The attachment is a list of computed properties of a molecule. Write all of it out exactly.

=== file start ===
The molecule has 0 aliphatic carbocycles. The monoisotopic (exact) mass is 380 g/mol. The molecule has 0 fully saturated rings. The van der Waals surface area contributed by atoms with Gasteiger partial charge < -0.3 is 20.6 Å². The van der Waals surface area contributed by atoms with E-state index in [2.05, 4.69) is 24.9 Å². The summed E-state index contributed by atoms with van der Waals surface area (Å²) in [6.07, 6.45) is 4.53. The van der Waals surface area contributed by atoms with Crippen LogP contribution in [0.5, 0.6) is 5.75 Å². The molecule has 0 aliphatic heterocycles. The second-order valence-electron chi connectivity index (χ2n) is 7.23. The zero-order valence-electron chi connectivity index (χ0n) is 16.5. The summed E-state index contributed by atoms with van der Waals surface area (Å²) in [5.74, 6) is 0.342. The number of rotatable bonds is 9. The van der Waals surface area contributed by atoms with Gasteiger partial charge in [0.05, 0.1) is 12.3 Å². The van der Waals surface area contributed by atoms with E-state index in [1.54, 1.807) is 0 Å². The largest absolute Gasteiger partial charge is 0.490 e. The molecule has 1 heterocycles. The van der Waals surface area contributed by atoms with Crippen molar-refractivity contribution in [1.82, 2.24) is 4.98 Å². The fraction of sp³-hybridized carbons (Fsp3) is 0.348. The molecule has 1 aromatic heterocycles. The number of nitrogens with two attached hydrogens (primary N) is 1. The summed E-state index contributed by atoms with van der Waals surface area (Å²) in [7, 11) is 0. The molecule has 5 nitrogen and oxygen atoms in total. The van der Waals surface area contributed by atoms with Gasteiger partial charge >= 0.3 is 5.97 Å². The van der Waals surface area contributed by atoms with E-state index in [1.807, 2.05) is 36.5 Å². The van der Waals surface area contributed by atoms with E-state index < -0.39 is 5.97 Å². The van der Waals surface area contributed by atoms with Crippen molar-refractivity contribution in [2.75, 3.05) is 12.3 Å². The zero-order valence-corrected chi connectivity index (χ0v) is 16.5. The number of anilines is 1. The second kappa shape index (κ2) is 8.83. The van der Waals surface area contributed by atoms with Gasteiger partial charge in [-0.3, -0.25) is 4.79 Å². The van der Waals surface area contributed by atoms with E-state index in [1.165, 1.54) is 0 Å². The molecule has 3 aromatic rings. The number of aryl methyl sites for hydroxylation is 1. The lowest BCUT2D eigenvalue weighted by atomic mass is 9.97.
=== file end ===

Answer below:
The molecule has 0 aliphatic carbocycles. The monoisotopic (exact) mass is 380 g/mol. The molecule has 0 fully saturated rings. The van der Waals surface area contributed by atoms with Gasteiger partial charge < -0.3 is 20.6 Å². The van der Waals surface area contributed by atoms with E-state index in [2.05, 4.69) is 24.9 Å². The summed E-state index contributed by atoms with van der Waals surface area (Å²) in [6.07, 6.45) is 4.53. The van der Waals surface area contributed by atoms with Crippen LogP contribution in [0.5, 0.6) is 5.75 Å². The molecule has 0 aliphatic heterocycles. The second-order valence-electron chi connectivity index (χ2n) is 7.23. The zero-order valence-electron chi connectivity index (χ0n) is 16.5. The summed E-state index contributed by atoms with van der Waals surface area (Å²) in [5.74, 6) is 0.342. The number of rotatable bonds is 9. The van der Waals surface area contributed by atoms with Gasteiger partial charge in [0.05, 0.1) is 12.3 Å². The van der Waals surface area contributed by atoms with E-state index in [1.54, 1.807) is 0 Å². The largest absolute Gasteiger partial charge is 0.490 e. The molecule has 1 heterocycles. The van der Waals surface area contributed by atoms with Crippen molar-refractivity contribution in [1.82, 2.24) is 4.98 Å². The fraction of sp³-hybridized carbons (Fsp3) is 0.348. The molecule has 1 aromatic heterocycles. The number of nitrogens with two attached hydrogens (primary N) is 1. The summed E-state index contributed by atoms with van der Waals surface area (Å²) in [7, 11) is 0. The molecule has 5 nitrogen and oxygen atoms in total. The van der Waals surface area contributed by atoms with Gasteiger partial charge >= 0.3 is 5.97 Å². The van der Waals surface area contributed by atoms with E-state index in [1.807, 2.05) is 36.5 Å². The van der Waals surface area contributed by atoms with E-state index < -0.39 is 5.97 Å². The van der Waals surface area contributed by atoms with Crippen molar-refractivity contribution in [2.75, 3.05) is 12.3 Å². The zero-order valence-corrected chi connectivity index (χ0v) is 16.5. The number of anilines is 1. The second kappa shape index (κ2) is 8.83. The van der Waals surface area contributed by atoms with Gasteiger partial charge in [-0.3, -0.25) is 4.79 Å². The van der Waals surface area contributed by atoms with E-state index in [1.165, 1.54) is 0 Å². The molecule has 3 aromatic rings. The number of aryl methyl sites for hydroxylation is 1. The lowest BCUT2D eigenvalue weighted by atomic mass is 9.97.